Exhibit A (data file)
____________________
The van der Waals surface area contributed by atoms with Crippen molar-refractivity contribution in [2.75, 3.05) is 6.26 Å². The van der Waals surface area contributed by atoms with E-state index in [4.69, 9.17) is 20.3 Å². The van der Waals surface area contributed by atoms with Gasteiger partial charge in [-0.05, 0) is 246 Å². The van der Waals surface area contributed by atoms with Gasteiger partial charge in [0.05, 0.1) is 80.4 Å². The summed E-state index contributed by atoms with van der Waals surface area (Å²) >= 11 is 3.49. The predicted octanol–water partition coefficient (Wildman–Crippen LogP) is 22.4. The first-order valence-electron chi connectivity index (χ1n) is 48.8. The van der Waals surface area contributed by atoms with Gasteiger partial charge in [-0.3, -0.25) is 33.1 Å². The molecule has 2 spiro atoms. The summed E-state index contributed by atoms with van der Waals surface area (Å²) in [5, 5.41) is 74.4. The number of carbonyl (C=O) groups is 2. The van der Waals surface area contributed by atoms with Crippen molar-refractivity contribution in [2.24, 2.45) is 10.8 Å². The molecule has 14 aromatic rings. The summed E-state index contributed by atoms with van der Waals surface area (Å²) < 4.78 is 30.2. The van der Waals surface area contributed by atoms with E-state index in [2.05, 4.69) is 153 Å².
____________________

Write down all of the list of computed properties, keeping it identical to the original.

The van der Waals surface area contributed by atoms with Crippen molar-refractivity contribution in [2.75, 3.05) is 6.26 Å². The van der Waals surface area contributed by atoms with E-state index in [4.69, 9.17) is 20.3 Å². The van der Waals surface area contributed by atoms with Gasteiger partial charge in [-0.05, 0) is 246 Å². The van der Waals surface area contributed by atoms with Gasteiger partial charge in [0.05, 0.1) is 80.4 Å². The summed E-state index contributed by atoms with van der Waals surface area (Å²) >= 11 is 3.49. The predicted octanol–water partition coefficient (Wildman–Crippen LogP) is 22.4. The first-order valence-electron chi connectivity index (χ1n) is 48.8. The van der Waals surface area contributed by atoms with Gasteiger partial charge in [-0.3, -0.25) is 33.1 Å². The molecule has 2 spiro atoms. The summed E-state index contributed by atoms with van der Waals surface area (Å²) in [5, 5.41) is 74.4. The number of carbonyl (C=O) groups is 2. The van der Waals surface area contributed by atoms with Crippen molar-refractivity contribution in [2.24, 2.45) is 10.8 Å². The molecule has 14 aromatic rings. The summed E-state index contributed by atoms with van der Waals surface area (Å²) < 4.78 is 30.2. The van der Waals surface area contributed by atoms with E-state index in [2.05, 4.69) is 153 Å².